As a social media aficionado, what is Matthew’s favourite social media campaign that he’s seen in the last 12 months? EA Games’ #PlayWithLife campaign on TikTok, celebrating the launch of The Sims 4. As a result, the challenge gained more than 15.4 billion views, helped in part by incorporating pre-existing AI technology which helped bring the promotion to life.

“It was both sophisticated and simple with a clear connection to the brand that integrated seamlessly with the ethos of the platform connecting individuals to a wider community through a shared experience,” he says. “Simply brilliant.”

Is this what the future of social commerce looks like to Matthew? Not exactly. “In my opinion, social commerce is forever evolving and developing,” he tells Power Retail. “New platforms will emerge and some like MySpace will fall to the wayside. I foresee many new players in the game and the increasing convergence between social commerce, content and community.”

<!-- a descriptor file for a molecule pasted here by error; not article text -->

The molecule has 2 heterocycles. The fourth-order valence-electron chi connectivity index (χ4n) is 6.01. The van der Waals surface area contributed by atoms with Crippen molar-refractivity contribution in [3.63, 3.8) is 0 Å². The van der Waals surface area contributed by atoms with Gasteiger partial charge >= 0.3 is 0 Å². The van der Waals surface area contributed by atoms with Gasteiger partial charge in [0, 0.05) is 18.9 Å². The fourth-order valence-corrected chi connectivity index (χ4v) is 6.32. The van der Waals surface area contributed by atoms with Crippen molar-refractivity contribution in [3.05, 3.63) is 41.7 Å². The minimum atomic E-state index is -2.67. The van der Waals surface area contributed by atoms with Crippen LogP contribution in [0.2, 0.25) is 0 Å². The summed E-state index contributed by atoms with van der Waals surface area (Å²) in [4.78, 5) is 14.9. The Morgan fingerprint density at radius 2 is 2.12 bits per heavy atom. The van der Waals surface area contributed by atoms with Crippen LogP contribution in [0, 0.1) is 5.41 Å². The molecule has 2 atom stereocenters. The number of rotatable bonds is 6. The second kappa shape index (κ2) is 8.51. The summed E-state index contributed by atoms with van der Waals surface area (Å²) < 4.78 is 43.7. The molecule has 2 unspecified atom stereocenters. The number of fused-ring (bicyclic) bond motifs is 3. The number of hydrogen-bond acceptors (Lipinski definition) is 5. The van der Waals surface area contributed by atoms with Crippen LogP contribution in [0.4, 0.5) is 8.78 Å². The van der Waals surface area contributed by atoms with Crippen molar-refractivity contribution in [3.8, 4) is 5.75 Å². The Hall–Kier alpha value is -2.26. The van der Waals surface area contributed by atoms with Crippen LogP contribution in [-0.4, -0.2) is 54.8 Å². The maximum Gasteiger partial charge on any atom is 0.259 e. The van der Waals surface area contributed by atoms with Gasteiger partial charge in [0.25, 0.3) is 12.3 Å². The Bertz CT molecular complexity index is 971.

E-commerce has undergone a radical transformation in the wake of the pandemic. With Australian consumers spending more online than ever before, the team at Superdry understand the power of converting their customers into devoted online shoppers. “Throughout the varying degrees of lockdown and reprieve across many parts of the country, we have seen traditional foot traffic vary in both urban and rural locations, however, digital traffic has continued to grow across the board,” Iozzi says.

Matthew’s favourite social media app right now is TikTok, which comes as no surprise. “Being introduced to the platform over two years ago now I can appreciate how far it’s come and the myriad of voices now playing in the space,” he says. Providing him with ‘hours of entertainment, insight and knowledge’ over months of lockdowns, he is ‘very thankful’ for it (although he says that his partner might disagree!)

Throughout Matthew’s expansive career, from Topshop to MyDeal, and now Superdry, he has set himself continuous goals and milestones. But he hasn’t done it alone.  “Having worked across tech, television and now fashion, learning as I go, I recognise that whilst I’ve worked very hard to be where I am, I wouldn’t be here today without certain people who helped foster my learning or pushing me to challenge myself,” he shares.